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Two Women Win The Nobel Prize In Chemistry For The First Time In History

Professor Emmanuelle Charpentier and Professor Jennifer Doudna bagged the honors bringing the number of women winners to 7.

In a historic moment for science and the world, two women have won the Nobel Prize in Chemistry for the very first time for their work developing a method for genome editing. Professor Emmanuelle Charpentier and Professor Jennifer Doudna bagged the honors during the 2020 edition making the number of women to have won the prize in chemistry from five to seven. The two scientists will share the 10 million Swedish kronor ($1,126,347) cash prize equally after the discovery of “one of gene technology’s sharpest tools” – the CRISPR/Cas9 genome editing technique, or “genetic scissors”, Sky reports. In a statement explaining the work the scientists have done, the Nobel committee said: “Using these [scissors], researchers can change the DNA of animals, plants, and microorganisms with extremely high precision. This technology has had a revolutionary impact on the life sciences, is contributing to new cancer therapies, and may make the dream of curing inherited diseases come true.”

BREAKING NEWS:
The 2020 #NobelPrize in Chemistry has been awarded to Emmanuelle Charpentier and Jennifer A. Doudna “for the development of a method for genome editing.” pic.twitter.com/CrsnEuSwGD— The Nobel Prize (@NobelPrize) October 7, 2020

The award means that this is the first even time the Nobel Prize for chemistry has been awarded to two women during the same year in its 119-year history. The technique they have developed involved creating proteins that match the DNA code where a cut will be made. What this means is, researchers can insert, edit, or repair a gene such that the DNA doesn’t recognize the change or damage but more as a legitimate edit to be replicated by the cell. Claes Gustafsson, Nobel Committee for Chemistry chair, said: “There is enormous power in this genetic tool, which affects us all. It has not only revolutionized basic science, but also resulted in innovative crops and will lead to ground-breaking new medical treatments.”

JUST IN: Two women share the 2020 Nobel chemistry prize for work in genome editing, a technique described as “rewriting the code of life.” https://t.co/wPzKbrhwGy— CNN (@CNN) October 7, 2020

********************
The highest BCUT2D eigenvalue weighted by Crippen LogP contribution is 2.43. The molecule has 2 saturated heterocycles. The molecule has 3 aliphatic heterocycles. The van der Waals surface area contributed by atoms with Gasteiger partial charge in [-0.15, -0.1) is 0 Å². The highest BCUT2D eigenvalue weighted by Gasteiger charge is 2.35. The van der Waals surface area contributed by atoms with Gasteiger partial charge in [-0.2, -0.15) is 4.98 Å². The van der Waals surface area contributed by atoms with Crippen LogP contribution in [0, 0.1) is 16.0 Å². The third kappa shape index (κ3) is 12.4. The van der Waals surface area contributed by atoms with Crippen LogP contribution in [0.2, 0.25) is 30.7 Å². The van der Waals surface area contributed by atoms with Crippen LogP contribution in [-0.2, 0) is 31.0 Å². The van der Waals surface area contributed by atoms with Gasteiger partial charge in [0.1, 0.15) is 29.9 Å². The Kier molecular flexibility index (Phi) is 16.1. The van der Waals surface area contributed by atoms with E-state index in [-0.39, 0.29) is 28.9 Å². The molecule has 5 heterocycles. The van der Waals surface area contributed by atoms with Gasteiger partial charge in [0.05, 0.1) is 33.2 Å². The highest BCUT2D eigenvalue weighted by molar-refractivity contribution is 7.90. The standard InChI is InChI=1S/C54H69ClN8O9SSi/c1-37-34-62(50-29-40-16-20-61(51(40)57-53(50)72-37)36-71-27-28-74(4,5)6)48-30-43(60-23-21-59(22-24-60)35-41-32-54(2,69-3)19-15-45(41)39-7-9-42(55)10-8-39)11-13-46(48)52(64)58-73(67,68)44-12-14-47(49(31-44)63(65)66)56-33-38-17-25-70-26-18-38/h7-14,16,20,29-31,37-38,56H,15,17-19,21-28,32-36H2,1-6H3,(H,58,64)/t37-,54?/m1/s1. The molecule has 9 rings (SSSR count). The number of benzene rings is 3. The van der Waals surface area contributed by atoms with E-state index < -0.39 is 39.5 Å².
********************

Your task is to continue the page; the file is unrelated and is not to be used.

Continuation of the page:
According to Professor Charpentier, the discovery happened completely unexpectedly when she was studying the bacteria Streptococcus pyogenes. She found that a previously unknown molecule, tracrRNA, in the bacteria and discovered that this molecule was part of an ancient immune system, CRISPR/Cas, that disarms viruses by cleaving their DNA. The committee added: “Charpentier published her discovery in 2011. The same year, she initiated a collaboration with Jennifer Doudna, an experienced biochemist with vast knowledge of RNA. Together, they succeeded in recreating the bacteria’s genetic scissors in a test tube and simplifying the scissors’ molecular components so they were easier to use.”

This is fantastic news! Congratulations to both Emmanuelle Charpentier and Jennifer A. Doudna #NobelPrize pic.twitter.com/xYY5dZCEI0— Royal Society of Chemistry (@RoySocChem) October 7, 2020

The committee continued: “In an epoch-making experiment, they then reprogrammed the genetic scissors. In their natural form, the scissors recognize DNA from viruses, but Charpentier and Doudna proved that they could be controlled so that they can cut any DNA molecule at a predetermined site. Where the DNA is cut it is then easy to rewrite the code of life.” These genetic scissors, initially discovered in 2012, have contributed towards a wide range of research including generating crops that could withstand pests, mold, and drought. The tool has also been seen in the world of medicine as well, with clinical trials of new cancer therapies currently under way, while the dream of being able to “cure inherited diseases is about to come true” the citation concluded.

The 2020 Nobel Prize in Chemistry was awarded to two researchers who developed new techniques of genome editing — Emmanuelle Charpentier of France, and Jennifer Doudna of the U.S.https://t.co/IaKpUwO2zm— NPR (@NPR) October 7, 2020

People on social media were rightly excited by the announcement with plenty lauding the duo for their amazing work. “Amazing. Well deserved, what remarkable technology. When we become extremely-adapt at using it, it should-transform our entire-approach to disease across the boards,” a user name AllInOne wrote. “Congratulations, Dr. Doudna, I still remember the day three years ago you came to HKU and gave us a impressive speech,” a student named Benjamin Lee who had seen one of the winners give a speech at his university. Ceron Lab added: “Congrats to the winners but #NobelPrize for developing a method based on a key biological observation from #Mojica. Excluding Mojica of this prize is an aggression to basic science.”

“This is a first for the chemistry prize – or any Nobel prize we believe. Two women have never been the sole nominees on a prize.” https://t.co/d7sae0kFJ3 #WomenInSTEM #womeninscience #womeninresearch #WomeninAcademia pic.twitter.com/nX0Mm3HaCm— Rosalind Franklin Society (@WomenScienceRFS) October 7, 2020

h/t: Shared